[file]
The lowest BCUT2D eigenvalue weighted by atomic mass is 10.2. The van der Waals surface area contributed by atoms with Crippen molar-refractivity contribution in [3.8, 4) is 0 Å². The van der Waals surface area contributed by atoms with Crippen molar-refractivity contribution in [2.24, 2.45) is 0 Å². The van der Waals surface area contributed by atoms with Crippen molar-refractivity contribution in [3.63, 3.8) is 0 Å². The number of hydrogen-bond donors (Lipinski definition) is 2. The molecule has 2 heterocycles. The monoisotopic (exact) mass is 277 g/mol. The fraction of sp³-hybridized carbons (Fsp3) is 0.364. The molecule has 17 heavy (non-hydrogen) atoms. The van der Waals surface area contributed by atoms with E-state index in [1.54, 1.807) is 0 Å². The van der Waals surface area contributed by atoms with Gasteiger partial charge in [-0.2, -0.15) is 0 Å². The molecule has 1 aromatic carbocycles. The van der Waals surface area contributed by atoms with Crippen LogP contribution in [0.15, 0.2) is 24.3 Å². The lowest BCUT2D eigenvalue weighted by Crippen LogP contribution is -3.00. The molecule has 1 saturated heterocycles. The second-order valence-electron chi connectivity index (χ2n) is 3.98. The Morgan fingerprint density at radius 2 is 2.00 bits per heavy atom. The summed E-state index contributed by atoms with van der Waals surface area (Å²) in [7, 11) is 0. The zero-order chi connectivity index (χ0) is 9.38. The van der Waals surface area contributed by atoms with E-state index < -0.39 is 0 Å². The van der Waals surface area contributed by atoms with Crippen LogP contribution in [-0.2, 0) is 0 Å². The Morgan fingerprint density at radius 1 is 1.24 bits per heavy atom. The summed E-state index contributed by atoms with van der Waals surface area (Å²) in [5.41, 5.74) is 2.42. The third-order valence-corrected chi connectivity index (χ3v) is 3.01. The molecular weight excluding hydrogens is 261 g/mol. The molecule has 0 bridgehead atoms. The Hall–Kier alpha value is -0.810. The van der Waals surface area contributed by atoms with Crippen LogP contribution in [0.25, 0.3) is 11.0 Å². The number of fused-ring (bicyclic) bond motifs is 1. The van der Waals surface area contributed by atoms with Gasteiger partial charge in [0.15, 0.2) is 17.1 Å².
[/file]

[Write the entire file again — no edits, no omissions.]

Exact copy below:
The lowest BCUT2D eigenvalue weighted by atomic mass is 10.2. The van der Waals surface area contributed by atoms with Crippen molar-refractivity contribution in [3.8, 4) is 0 Å². The van der Waals surface area contributed by atoms with Crippen molar-refractivity contribution in [2.24, 2.45) is 0 Å². The van der Waals surface area contributed by atoms with Crippen molar-refractivity contribution in [3.63, 3.8) is 0 Å². The number of hydrogen-bond donors (Lipinski definition) is 2. The molecule has 2 heterocycles. The monoisotopic (exact) mass is 277 g/mol. The fraction of sp³-hybridized carbons (Fsp3) is 0.364. The molecule has 17 heavy (non-hydrogen) atoms. The van der Waals surface area contributed by atoms with E-state index in [1.54, 1.807) is 0 Å². The van der Waals surface area contributed by atoms with Gasteiger partial charge in [-0.2, -0.15) is 0 Å². The molecule has 1 aromatic carbocycles. The van der Waals surface area contributed by atoms with Crippen LogP contribution in [0.15, 0.2) is 24.3 Å². The lowest BCUT2D eigenvalue weighted by Crippen LogP contribution is -3.00. The molecule has 1 saturated heterocycles. The second-order valence-electron chi connectivity index (χ2n) is 3.98. The Morgan fingerprint density at radius 2 is 2.00 bits per heavy atom. The summed E-state index contributed by atoms with van der Waals surface area (Å²) in [7, 11) is 0. The zero-order chi connectivity index (χ0) is 9.38. The van der Waals surface area contributed by atoms with E-state index < -0.39 is 0 Å². The van der Waals surface area contributed by atoms with Crippen LogP contribution in [-0.2, 0) is 0 Å². The Morgan fingerprint density at radius 1 is 1.24 bits per heavy atom. The summed E-state index contributed by atoms with van der Waals surface area (Å²) in [5.41, 5.74) is 2.42. The third-order valence-corrected chi connectivity index (χ3v) is 3.01. The molecular weight excluding hydrogens is 261 g/mol. The molecule has 0 bridgehead atoms. The Hall–Kier alpha value is -0.810. The van der Waals surface area contributed by atoms with Crippen LogP contribution in [0.25, 0.3) is 11.0 Å². The number of fused-ring (bicyclic) bond motifs is 1. The van der Waals surface area contributed by atoms with Gasteiger partial charge in [0.15, 0.2) is 17.1 Å².